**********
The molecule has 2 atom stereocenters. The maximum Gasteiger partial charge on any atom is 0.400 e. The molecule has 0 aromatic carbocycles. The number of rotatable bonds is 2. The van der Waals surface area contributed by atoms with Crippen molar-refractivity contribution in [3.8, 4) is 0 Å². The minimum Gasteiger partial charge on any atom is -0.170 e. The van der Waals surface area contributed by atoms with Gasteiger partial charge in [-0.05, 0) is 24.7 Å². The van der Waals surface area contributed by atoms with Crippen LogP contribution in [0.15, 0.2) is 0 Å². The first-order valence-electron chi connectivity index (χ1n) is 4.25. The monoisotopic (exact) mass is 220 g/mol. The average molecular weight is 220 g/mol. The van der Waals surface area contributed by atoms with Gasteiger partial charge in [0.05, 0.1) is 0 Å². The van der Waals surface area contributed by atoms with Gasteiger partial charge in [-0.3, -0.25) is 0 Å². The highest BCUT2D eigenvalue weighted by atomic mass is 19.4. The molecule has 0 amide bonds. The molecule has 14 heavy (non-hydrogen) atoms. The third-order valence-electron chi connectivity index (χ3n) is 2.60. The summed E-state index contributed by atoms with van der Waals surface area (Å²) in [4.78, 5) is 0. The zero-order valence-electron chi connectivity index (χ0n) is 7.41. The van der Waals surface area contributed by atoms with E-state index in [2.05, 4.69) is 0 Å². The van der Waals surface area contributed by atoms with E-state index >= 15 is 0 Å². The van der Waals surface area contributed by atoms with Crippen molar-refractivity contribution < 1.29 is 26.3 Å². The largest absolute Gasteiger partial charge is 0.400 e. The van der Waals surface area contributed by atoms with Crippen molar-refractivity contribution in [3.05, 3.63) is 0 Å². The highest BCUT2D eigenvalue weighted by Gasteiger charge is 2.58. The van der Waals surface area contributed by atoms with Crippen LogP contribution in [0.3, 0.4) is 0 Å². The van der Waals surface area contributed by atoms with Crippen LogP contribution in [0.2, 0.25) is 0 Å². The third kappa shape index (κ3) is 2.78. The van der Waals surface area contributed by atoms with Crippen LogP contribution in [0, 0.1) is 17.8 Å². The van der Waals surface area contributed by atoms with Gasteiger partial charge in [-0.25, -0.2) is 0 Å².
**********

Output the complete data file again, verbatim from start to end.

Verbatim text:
The molecule has 2 atom stereocenters. The maximum Gasteiger partial charge on any atom is 0.400 e. The molecule has 0 aromatic carbocycles. The number of rotatable bonds is 2. The van der Waals surface area contributed by atoms with Crippen molar-refractivity contribution in [3.8, 4) is 0 Å². The minimum Gasteiger partial charge on any atom is -0.170 e. The van der Waals surface area contributed by atoms with Gasteiger partial charge in [-0.05, 0) is 24.7 Å². The van der Waals surface area contributed by atoms with Crippen LogP contribution in [0.15, 0.2) is 0 Å². The first-order valence-electron chi connectivity index (χ1n) is 4.25. The monoisotopic (exact) mass is 220 g/mol. The average molecular weight is 220 g/mol. The van der Waals surface area contributed by atoms with Gasteiger partial charge in [0.05, 0.1) is 0 Å². The van der Waals surface area contributed by atoms with Gasteiger partial charge in [-0.3, -0.25) is 0 Å². The highest BCUT2D eigenvalue weighted by atomic mass is 19.4. The molecule has 0 amide bonds. The molecule has 14 heavy (non-hydrogen) atoms. The third-order valence-electron chi connectivity index (χ3n) is 2.60. The summed E-state index contributed by atoms with van der Waals surface area (Å²) in [4.78, 5) is 0. The zero-order valence-electron chi connectivity index (χ0n) is 7.41. The van der Waals surface area contributed by atoms with E-state index in [2.05, 4.69) is 0 Å². The van der Waals surface area contributed by atoms with E-state index >= 15 is 0 Å². The van der Waals surface area contributed by atoms with Crippen molar-refractivity contribution < 1.29 is 26.3 Å². The largest absolute Gasteiger partial charge is 0.400 e. The van der Waals surface area contributed by atoms with Crippen molar-refractivity contribution in [3.05, 3.63) is 0 Å². The highest BCUT2D eigenvalue weighted by Gasteiger charge is 2.58. The van der Waals surface area contributed by atoms with Crippen LogP contribution in [0.3, 0.4) is 0 Å². The van der Waals surface area contributed by atoms with Crippen LogP contribution in [0.2, 0.25) is 0 Å². The third kappa shape index (κ3) is 2.78. The van der Waals surface area contributed by atoms with Crippen LogP contribution in [0, 0.1) is 17.8 Å². The van der Waals surface area contributed by atoms with Gasteiger partial charge in [-0.25, -0.2) is 0 Å².